The peace that had existed for decades in Europe – since the Franco-Prussian War 40-plus years earlier – had resulted in tremendous progress in culture, infrastructure investment, commerce and international relations. Europeans of all stripes crossed borders relatively freely.

Before World War I, European Jews and Christians intermingled and intermarried with few eyebrows being raised and, although covert Christian anti-Semitism definitely existed, overt persecution of Jews was not a major problem. Jews were welcomed in the militaries and served with distinction.

When Archduke Ferdinand, the heir to the throne of the Austro-Hungarian empire, was assassinated in Sarajevo on June 28, 1914, European peace rapidly unraveled and – by a series of errors of judgment, bureaucratic inefficiencies, ineptitude, lack of communication skills – all the nations seemed to declare war on each other.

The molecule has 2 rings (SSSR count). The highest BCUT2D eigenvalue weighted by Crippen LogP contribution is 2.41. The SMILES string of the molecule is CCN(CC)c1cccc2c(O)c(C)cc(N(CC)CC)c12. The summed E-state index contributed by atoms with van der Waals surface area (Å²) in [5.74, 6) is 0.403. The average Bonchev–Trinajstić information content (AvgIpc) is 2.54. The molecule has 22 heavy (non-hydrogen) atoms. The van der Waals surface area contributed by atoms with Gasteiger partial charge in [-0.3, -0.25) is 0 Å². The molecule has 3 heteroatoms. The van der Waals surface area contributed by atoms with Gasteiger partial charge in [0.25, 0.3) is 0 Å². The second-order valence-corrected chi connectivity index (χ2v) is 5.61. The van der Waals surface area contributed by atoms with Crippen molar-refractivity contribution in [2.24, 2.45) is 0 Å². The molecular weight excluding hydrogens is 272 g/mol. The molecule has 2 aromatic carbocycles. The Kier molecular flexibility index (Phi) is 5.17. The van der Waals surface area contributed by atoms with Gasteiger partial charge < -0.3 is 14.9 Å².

It was mostly a case of “death (and killing) before dishonor” in which, no matter how worthy or unworthy the war aims might be, negotiation toward a peaceful settlement was considered to be a  dishonorable way out of a conflict.

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